Comprehensive Treatment Options for Prostate Cancer
As part of the Northwestern Medicine cancer care network, the Chicago Proton Center is dedicated to helping you understand your treatment options.
A type of external beam radiation therapy that uses proton radiation to kill cancer cells by preventing them from dividing and growing. Proton therapy is a non-invasive treatment that is as effective as X-ray radiation in treating prostate cancer.1,8 The benefit of this type of radiation over standard X-rays is the precision in targeting the tumor. Because of the precision, proton therapy can significantly reduce the dose of radiation to the rectum and bladder.1 As a result, there is a reduced risk of short- and long-term side effects.1,3
Standard X-ray radiation
This includes IMRT, 3-dimensional conformal radiation therapy (3-D CRT), CyberKnife®, RapidArc™ radiation, IGRT and TomoTherapy®. These common forms of external beam radiation therapy use X-ray radiation to kill cancer cells by preventing them from dividing and growing. Possible side effects include damage to the rectum and bladder9 and the possibility of impotence.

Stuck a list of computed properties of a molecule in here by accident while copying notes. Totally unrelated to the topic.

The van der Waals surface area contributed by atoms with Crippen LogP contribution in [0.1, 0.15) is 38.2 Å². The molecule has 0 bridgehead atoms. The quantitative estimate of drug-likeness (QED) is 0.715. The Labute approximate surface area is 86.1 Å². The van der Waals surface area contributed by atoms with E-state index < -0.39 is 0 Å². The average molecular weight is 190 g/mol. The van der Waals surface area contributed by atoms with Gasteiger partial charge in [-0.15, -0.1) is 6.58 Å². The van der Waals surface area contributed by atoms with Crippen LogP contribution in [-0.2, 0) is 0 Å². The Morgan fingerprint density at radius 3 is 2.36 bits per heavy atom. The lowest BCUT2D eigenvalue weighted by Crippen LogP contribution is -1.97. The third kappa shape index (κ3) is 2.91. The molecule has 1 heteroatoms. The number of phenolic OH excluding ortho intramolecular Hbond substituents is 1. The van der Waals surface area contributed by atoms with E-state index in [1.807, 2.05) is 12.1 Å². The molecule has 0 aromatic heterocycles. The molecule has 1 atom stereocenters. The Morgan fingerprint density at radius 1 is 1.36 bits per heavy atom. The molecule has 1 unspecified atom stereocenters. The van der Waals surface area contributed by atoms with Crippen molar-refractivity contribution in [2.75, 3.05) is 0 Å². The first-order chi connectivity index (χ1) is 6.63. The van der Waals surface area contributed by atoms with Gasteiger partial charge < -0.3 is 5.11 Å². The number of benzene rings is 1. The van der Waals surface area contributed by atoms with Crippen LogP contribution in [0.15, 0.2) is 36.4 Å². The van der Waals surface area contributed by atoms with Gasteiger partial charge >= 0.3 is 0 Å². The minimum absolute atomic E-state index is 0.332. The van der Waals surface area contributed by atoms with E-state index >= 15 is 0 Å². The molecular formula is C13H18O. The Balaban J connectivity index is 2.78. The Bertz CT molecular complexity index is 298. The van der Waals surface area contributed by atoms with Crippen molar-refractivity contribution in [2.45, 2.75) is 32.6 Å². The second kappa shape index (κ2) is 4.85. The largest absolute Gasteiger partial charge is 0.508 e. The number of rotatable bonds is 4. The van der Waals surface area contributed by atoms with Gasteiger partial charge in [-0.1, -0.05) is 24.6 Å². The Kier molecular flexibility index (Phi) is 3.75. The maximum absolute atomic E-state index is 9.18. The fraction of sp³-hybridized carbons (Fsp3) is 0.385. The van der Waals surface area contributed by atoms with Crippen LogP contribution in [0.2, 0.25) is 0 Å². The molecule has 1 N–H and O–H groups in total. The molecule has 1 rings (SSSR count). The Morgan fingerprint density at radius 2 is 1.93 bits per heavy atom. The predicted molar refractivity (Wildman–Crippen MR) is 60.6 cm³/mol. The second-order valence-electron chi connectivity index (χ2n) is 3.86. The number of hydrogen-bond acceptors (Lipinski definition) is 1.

The placement of radioactive seeds in the prostate. The main benefit of this invasive form of radiation therapy is that patients can leave the hospital immediately after the radioactive seeds are implanted. The major disadvantage with brachytherapy is that seeds can move after implantation, resulting in uneven treatment of the cancer cells. Patients become radioactive for a period of months following treatment. Side effects may last as long as the seeds are active (usually a few months), and they may continue and become chronic. In a study, many patients noted a significant decrease in health-related quality of life at one and three months post-treatment.9 Urinary issues are the most common side effect of seed implantations.9
A radical prostatectomy is an operation to remove the prostate gland and tissues surrounding it. Because so many nerves surround the prostate, damage to the nerves is a significant risk for all patients undergoing surgery. Patients electing to have surgery will want to find a surgeon who specializes in this procedure and has many years of experience. Most men stay in the hospital two to three days after the procedure. A urinary catheter is inserted during surgery, and some men may need to wear it home for a few days or weeks. Potential short- and long-term side effects include pain around the incision, urinary incontinence and sexual dysfunction.
“Watchful Waiting” or Active Surveillance
For this choice, patients are regularly tested and not given therapy unless their cancer progresses.
Request more information or call 877.887.5807 to learn if you can benefit from proton therapy.